When Marianne Beja thinks about what the students of South Carolina need to graduate ready for whatever futures they choose to pursue, she thinks about what she needs as an educator to make that happen.
“This is a powerful moment for me because I’ve always searched for the answers and searched to be a better teacher,” Beja said at a recent convening of South Carolina educators. Beja is an instructional coach at Strom Thurmond High School in Johnston, South Carolina and before that, she taught for 34 years in the state. “It was always right there in front of me. It’s in front of our teachers. But they have to actually step back and allow the students to step up and take control of their learning.”
For Beja and others, it’s personalized learning that’s unlocking minds and opening doors.
“I want to build a community of lifelong learners and I think personalized learning is the way to do it,” said Beja, who stressed that the flexibility in pacing and choosing how they show what they know is what allows students to meaningfully connect with what they’re learning; to care. “I maintain that if you get a student in a situation and they personally connect with the content, they’re going to wow you each and every time.”
When the South Carolina Department of Education launched their Office of Personalized Learning, their aim was clear: to develop the capacity of district leaders and educators, like Beja, to create personalized, student-centered learning environments that prepare all students, not just some or most, for success. Lauren McCauley, lead associate for personalized learning with the South Carolina Department of Education, and Stephanie DiStasio, director of the office of personalized learning at the South Carolina Department of Education, have committed the resources and reach of the state department to ensuring that every district receives access to high-quality professional development that meets their unique needs and, by extension, the unique needs of learners in their communities.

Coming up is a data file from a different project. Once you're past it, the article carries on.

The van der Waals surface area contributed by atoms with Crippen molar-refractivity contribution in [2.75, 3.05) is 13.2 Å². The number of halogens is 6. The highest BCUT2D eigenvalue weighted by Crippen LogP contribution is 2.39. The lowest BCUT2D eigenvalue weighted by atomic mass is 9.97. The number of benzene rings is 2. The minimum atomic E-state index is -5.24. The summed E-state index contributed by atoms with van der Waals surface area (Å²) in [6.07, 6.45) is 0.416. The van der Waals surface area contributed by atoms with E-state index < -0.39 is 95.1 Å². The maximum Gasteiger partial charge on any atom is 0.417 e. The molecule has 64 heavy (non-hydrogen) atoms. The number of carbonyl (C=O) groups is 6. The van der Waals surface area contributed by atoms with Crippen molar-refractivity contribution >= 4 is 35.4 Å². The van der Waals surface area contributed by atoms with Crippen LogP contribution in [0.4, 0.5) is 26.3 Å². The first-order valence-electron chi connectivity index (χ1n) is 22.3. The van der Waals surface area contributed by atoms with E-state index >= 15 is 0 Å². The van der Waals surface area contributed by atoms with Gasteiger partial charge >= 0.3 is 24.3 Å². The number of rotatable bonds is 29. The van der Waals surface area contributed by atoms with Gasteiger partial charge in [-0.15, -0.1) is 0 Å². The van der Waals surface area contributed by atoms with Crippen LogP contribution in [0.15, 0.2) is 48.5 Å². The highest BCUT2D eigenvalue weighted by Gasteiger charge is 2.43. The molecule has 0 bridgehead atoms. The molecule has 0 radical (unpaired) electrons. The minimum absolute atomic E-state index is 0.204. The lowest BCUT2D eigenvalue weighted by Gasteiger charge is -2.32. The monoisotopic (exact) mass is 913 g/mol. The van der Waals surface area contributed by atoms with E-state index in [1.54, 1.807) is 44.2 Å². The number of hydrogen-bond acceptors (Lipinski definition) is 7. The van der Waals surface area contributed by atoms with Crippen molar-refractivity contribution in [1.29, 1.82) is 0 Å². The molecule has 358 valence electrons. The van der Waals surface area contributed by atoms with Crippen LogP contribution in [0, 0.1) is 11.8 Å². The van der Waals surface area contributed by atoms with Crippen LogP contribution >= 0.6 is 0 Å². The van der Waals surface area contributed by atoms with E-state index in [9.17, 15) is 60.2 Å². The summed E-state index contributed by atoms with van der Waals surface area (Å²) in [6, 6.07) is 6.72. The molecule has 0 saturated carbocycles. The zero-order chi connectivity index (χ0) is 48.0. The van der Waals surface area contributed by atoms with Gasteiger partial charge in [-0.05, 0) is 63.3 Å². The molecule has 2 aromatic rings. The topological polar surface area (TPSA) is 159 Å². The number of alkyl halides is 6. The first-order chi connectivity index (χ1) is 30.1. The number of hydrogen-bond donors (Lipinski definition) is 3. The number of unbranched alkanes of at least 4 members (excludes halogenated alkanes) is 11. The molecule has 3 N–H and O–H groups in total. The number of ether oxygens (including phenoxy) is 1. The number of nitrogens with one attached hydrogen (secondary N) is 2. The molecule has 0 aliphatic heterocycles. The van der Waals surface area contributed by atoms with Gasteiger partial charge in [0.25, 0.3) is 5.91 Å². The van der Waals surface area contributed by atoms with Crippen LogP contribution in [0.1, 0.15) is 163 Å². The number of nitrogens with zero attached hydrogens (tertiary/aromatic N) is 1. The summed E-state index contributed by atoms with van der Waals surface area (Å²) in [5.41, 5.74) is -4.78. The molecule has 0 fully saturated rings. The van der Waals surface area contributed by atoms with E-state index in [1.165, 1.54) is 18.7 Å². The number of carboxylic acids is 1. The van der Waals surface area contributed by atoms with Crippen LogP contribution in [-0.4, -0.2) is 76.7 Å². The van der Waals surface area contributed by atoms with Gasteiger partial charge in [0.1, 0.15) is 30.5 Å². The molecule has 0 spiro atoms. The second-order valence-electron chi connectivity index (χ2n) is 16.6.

Not only is the professional development free to participants, it’s also structured in a three-tiered system that supports where schools and districts are in their pursuit and interest with personalized learning. Exploring districts are participating in monthly webinars that introduce fundamental student-centered learning practices such as student agency and flexible learning environments, whereas districts who are interested in implementing personalized learning and refining their practice are attending two-day monthly convenings where they have the opportunity to learn more about how their day-to-day teaching and administrative practices can better support personalized learning.
“We want to provide ‘just right’ opportunities to schools and districts… and give them the chance to learn and grow together.”
“We know that not every school and every district needs the same thing,” said DiStasio. “The three-tiered system came about because we want to provide ‘just right’ opportunities to schools and districts who are in the same place on their journey and give them the chance to learn and grow together.”
The state department is confident that the model will provide educators the tools they need to extend and scale best practices for personalized learning, and they’ve partnered with KnowledgeWorks to deliver professional development that supports their goals for all learners in South Carolina.
“Good works breeds interest,” said McCauley. “When folks come to you because they are interested, they will buy in and own it. When schools and teachers own the work and are supported by district leadership, that’s when you have sustainability.”
With personalized learning, no district is an island.
In addition to sharing student-centered best practices, the opportunity to connect like-minded districts fosters relationships that wouldn’t otherwise have been possible. “When I was in a district, we felt like an island,” said McCauley. “When I was hired on at the state department, I promised myself that no other district would feel that way.” Relationship-building is critical for educators in the classroom, and supporting opportunities at the state level can empower teachers to take big ideas and make big changes at home.
“When I was in a district, we felt like an island. When I was hired on at the state department, I promised myself that no other district would feel that way.”